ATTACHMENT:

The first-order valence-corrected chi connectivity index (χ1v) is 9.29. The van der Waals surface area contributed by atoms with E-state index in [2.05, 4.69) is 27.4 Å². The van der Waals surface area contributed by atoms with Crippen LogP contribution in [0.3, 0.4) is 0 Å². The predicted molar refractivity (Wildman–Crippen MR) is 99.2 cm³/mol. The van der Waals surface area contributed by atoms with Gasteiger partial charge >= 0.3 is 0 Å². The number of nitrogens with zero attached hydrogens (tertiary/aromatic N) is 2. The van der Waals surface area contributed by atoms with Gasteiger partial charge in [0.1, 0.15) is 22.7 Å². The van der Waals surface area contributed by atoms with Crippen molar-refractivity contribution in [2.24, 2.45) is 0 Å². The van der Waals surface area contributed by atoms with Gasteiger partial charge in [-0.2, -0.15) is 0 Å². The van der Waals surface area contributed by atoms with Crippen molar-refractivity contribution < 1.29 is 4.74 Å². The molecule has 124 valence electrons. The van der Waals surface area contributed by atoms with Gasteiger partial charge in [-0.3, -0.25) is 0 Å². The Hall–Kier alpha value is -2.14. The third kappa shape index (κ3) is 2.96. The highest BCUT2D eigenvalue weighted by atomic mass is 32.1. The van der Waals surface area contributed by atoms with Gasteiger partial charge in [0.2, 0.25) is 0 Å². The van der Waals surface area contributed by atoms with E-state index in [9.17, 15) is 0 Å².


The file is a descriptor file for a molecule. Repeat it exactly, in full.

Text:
The first-order valence-corrected chi connectivity index (χ1v) is 9.29. The van der Waals surface area contributed by atoms with E-state index in [2.05, 4.69) is 27.4 Å². The van der Waals surface area contributed by atoms with Crippen LogP contribution in [0.3, 0.4) is 0 Å². The predicted molar refractivity (Wildman–Crippen MR) is 99.2 cm³/mol. The van der Waals surface area contributed by atoms with Gasteiger partial charge >= 0.3 is 0 Å². The number of nitrogens with zero attached hydrogens (tertiary/aromatic N) is 2. The van der Waals surface area contributed by atoms with Gasteiger partial charge in [0.1, 0.15) is 22.7 Å². The van der Waals surface area contributed by atoms with Crippen molar-refractivity contribution in [2.24, 2.45) is 0 Å². The van der Waals surface area contributed by atoms with Gasteiger partial charge in [-0.2, -0.15) is 0 Å². The van der Waals surface area contributed by atoms with Crippen molar-refractivity contribution < 1.29 is 4.74 Å². The molecule has 124 valence electrons. The van der Waals surface area contributed by atoms with Gasteiger partial charge in [-0.3, -0.25) is 0 Å². The Hall–Kier alpha value is -2.14. The third kappa shape index (κ3) is 2.96. The highest BCUT2D eigenvalue weighted by atomic mass is 32.1. The van der Waals surface area contributed by atoms with Gasteiger partial charge in [0.2, 0.25) is 0 Å². The van der Waals surface area contributed by atoms with E-state index in [9.17, 15) is 0 Å².